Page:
Make no bones about it the success, or otherwise, of that plan will determine what sort of place Guernsey is going to be for the next generation.

What will the economy look like? How much poverty will there be in the island? Can tourism survive as a significant industry? What will our transport links look like? How much will Guernsey be in debt? How much unemployment will there be? Can the finance industry continue to thrive? What will wage levels look like? Will there be big tax rises or austerity measures? What will our welfare state or our pensions regime look like?

I could go on. The point is that these are very big issues and the solutions selected will depend on the general political flavour of the States of the day.

It could be argued that this is a very good reason for an election right now to allow the wider community to select a team they trust to deliver that recovery plan. Sadly that simply isn’t possible for public health reasons.

The other good alternative would be to allow the current crew, led by Deputy St Pier, to really get to grips with that huge work stream and set Guernsey firmly on the right path. That would probably take six to nine months and point towards a spring election.

The worst possible outcome – from a purely practical point of view – would be for this States to work for four to five months on a recovery plan, only for an election to deliver a new set of politicians who disagreed with it, tore it up, and started again. It would not be the deputies who suffered from that outcome but rather thousands of ordinary islanders and the local business community.

For those reasons I personally favoured either an early or late election. I was happy to see a September poll if the public health advice indicated that was safe, and the Sacc advice was that it could be done fairly. Alas both authorities threw very serious doubt on that.

My next best option is for a spring election, which is why I supported the De Sausmarez amendment to rule out a November poll, which would come smack bang in the middle of implementing our recovery plan, including the most important budget for generations.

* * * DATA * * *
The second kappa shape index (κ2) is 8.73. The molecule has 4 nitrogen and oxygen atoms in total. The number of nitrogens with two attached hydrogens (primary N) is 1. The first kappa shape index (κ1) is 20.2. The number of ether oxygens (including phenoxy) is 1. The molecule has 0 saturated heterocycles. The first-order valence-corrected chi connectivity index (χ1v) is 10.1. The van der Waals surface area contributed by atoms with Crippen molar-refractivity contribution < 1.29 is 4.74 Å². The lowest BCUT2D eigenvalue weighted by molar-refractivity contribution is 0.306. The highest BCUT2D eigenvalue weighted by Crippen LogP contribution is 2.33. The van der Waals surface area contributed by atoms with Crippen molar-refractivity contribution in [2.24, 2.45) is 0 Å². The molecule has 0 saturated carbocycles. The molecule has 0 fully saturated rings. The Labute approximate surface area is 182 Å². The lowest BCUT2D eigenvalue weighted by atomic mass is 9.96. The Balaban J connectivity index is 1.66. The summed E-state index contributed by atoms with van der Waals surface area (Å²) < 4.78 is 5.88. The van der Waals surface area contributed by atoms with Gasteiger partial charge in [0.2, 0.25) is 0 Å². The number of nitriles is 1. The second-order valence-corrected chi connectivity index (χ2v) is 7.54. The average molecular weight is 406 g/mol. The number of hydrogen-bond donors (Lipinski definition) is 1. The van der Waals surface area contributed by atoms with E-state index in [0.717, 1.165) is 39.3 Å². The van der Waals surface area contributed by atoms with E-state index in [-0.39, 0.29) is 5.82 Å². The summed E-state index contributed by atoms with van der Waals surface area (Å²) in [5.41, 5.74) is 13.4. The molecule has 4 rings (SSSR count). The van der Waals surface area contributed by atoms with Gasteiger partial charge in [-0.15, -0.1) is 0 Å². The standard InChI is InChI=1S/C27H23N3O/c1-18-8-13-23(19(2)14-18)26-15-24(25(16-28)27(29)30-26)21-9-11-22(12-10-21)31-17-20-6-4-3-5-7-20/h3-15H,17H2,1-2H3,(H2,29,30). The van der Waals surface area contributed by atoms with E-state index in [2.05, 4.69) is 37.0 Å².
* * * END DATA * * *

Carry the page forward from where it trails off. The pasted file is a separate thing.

That said, I can see exactly that outcome looming. Sub-optimal doesn’t begin to describe it but as Winston Churchill said, democracy is the worst possible form of government – except for all of the others.

Heather Watson playing in qualifying for the Nature Valley International at Devonshire Park in June 2019, had been showing some of her best form for years before the coronavirus put the tennis season on hold. (Picture by Charlie Crowhurst/Getty Images for LTA)

Before hanging up my pen I’ll return to another of those small incidental thoughts which have bubbled up in my mind during lockdown. This pandemic really has come at a rotten time for Heather Watson.

At the end of 2019, and during the early weeks of the 2020 season, the Guernsey tennis star had been showing some of her best form for years and moving rapidly back up the world rankings. With the vagaries of sporting performance, who knows if that upturn in form will last until the WTA tour can start again?

While to most of us Heather is still just a slip of a thing, in tennis terms she is very firmly into the second half of her career, so a lost year could be crucial. I know, tennis is only a game and people around the world are dying of Covid-19, but I still can’t help feel sorry for Heather. I only hope she picks up where she left off.

Bye for now – and once again ‘well done’ for the way our population has coped with this historic crisis.